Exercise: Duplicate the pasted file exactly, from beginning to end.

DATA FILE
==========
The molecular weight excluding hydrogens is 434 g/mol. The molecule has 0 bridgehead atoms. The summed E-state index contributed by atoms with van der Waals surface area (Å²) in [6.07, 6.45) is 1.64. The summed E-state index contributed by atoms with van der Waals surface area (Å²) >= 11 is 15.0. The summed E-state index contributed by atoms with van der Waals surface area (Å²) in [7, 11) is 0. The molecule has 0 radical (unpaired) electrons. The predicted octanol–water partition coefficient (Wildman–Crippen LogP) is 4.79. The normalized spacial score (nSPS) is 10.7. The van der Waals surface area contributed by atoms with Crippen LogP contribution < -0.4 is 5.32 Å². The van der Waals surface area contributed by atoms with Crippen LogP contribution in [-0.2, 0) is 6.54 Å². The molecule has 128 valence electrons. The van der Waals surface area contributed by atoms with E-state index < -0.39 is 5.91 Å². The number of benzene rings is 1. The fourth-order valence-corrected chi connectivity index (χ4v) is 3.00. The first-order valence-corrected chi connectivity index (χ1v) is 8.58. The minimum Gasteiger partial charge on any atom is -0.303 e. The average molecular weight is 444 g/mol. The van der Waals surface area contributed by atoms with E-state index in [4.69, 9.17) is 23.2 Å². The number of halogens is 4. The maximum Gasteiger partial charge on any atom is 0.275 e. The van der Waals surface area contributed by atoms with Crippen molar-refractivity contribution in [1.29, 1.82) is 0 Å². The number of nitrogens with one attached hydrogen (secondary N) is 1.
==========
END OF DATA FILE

The molecular weight excluding hydrogens is 434 g/mol. The molecule has 0 bridgehead atoms. The summed E-state index contributed by atoms with van der Waals surface area (Å²) in [6.07, 6.45) is 1.64. The summed E-state index contributed by atoms with van der Waals surface area (Å²) >= 11 is 15.0. The summed E-state index contributed by atoms with van der Waals surface area (Å²) in [7, 11) is 0. The molecule has 0 radical (unpaired) electrons. The predicted octanol–water partition coefficient (Wildman–Crippen LogP) is 4.79. The normalized spacial score (nSPS) is 10.7. The van der Waals surface area contributed by atoms with Crippen LogP contribution < -0.4 is 5.32 Å². The van der Waals surface area contributed by atoms with Crippen LogP contribution in [-0.2, 0) is 6.54 Å². The molecule has 128 valence electrons. The van der Waals surface area contributed by atoms with E-state index < -0.39 is 5.91 Å². The number of benzene rings is 1. The fourth-order valence-corrected chi connectivity index (χ4v) is 3.00. The first-order valence-corrected chi connectivity index (χ1v) is 8.58. The minimum Gasteiger partial charge on any atom is -0.303 e. The average molecular weight is 444 g/mol. The van der Waals surface area contributed by atoms with E-state index in [4.69, 9.17) is 23.2 Å². The number of halogens is 4. The maximum Gasteiger partial charge on any atom is 0.275 e. The van der Waals surface area contributed by atoms with Crippen molar-refractivity contribution in [1.29, 1.82) is 0 Å². The number of nitrogens with one attached hydrogen (secondary N) is 1.